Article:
I love that imagery. L-J is saying here that faith is activated first of all by not allowing ourselves to be panicked. The disciples allowed themselves to panic even though the Lord of Creation was in the boat with them! And we panic also, don’t we? We act just like the disciples and assume, in the midst of trouble, that the Lord isn’t there and the Lord doesn’t care. But L-J is telling us to activate our faith. He says we must take charge of ourselves and not allow our circumstances to drive us. But what’s next?
“Having taken that first step, having pulled yourself up, you then remind yourself of what you believe and what you know. That again is something these foolish disciples did not do. If only they had stopped a moment and said: ‘Now then what about it? Is it possible that we are going to drown with Him in the boat? Is there anything He cannot do? We have seen His miracles, He turned the water into wine, He can heal the blind and the lame, He can even raise the dead, is it likely that He is going to allow us and Himself to be drowned in this way? Impossible! In any case He loves us, He cares for us, He had told us that the very hairs of our head are all numbered!’ That is the way in which faith reasons. It says: ‘All right, I see the waves and the billows but’ – it always puts up this ‘but’. That is faith, it holds on to truth and reasons from what it knows to be fact. That is the way to apply faith.”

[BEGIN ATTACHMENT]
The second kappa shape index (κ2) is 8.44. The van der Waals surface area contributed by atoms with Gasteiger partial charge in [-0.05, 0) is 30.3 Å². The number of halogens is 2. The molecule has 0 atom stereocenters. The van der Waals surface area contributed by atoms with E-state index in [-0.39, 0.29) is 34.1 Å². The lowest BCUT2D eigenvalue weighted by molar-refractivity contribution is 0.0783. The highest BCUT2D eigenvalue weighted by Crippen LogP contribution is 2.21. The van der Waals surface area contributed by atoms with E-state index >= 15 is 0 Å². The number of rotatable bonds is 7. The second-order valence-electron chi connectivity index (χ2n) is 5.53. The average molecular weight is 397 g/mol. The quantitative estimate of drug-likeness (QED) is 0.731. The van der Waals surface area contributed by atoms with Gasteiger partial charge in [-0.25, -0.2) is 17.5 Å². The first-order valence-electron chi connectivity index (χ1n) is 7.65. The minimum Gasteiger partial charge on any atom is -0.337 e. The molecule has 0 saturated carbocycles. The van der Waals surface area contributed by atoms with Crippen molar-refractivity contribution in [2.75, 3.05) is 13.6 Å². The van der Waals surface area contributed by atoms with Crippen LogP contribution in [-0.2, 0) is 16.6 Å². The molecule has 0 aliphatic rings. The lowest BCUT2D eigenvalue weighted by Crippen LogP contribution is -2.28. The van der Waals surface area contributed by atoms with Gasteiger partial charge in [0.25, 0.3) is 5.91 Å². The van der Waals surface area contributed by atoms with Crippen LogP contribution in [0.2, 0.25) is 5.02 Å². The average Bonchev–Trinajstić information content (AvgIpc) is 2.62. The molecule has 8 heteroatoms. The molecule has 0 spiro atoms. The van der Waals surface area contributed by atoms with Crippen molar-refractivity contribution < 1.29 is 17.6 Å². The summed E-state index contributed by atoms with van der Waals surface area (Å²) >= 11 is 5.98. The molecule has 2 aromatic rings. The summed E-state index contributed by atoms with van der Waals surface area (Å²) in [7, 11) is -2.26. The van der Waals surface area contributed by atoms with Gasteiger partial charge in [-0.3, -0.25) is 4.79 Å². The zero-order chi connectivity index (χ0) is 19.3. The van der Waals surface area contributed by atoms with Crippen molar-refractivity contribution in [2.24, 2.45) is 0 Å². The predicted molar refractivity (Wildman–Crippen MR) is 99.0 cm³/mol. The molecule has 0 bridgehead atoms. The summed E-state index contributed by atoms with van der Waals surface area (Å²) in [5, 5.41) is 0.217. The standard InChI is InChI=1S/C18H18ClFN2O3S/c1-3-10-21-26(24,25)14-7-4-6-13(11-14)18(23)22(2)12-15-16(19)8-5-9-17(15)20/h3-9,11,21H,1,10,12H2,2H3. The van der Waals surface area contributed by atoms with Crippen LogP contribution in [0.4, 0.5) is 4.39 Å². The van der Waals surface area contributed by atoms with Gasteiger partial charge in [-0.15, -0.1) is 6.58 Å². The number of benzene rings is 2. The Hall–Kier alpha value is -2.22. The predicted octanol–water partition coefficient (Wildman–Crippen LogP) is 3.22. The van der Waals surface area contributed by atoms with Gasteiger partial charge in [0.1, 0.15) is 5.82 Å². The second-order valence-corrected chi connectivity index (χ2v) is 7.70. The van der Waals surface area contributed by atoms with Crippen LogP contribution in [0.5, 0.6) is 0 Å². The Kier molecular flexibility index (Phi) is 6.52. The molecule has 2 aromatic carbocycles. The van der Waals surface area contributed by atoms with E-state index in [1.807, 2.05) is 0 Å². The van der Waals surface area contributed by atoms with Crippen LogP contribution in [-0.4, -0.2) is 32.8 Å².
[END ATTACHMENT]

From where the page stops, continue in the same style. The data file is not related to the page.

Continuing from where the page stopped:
I really can’t add anything to this. It is pure L-J medicine for the soul, drawn straight from the Scripture. Faith puts up a fight, takes what it already knows about God from what the Scripture has said, and applies those truths to the situation. This is what preaching to yourself looks like! And I love the way he writes this because he describes faith as a muscular thing, a thing that argues, reminds and applies itself.
Faith is not some ephemeral mood that we have to try to conjure up from time to time. It is a spiritual muscle that needs to be continually fed from the Word and flexed in our daily lives.
I thoroughly commend this book to you, Spiritual Depression by Martyn Lloyd-Jones. His insightful way of diagnosing the maladies of our inner lives and prescribing the cure has done wonders for me.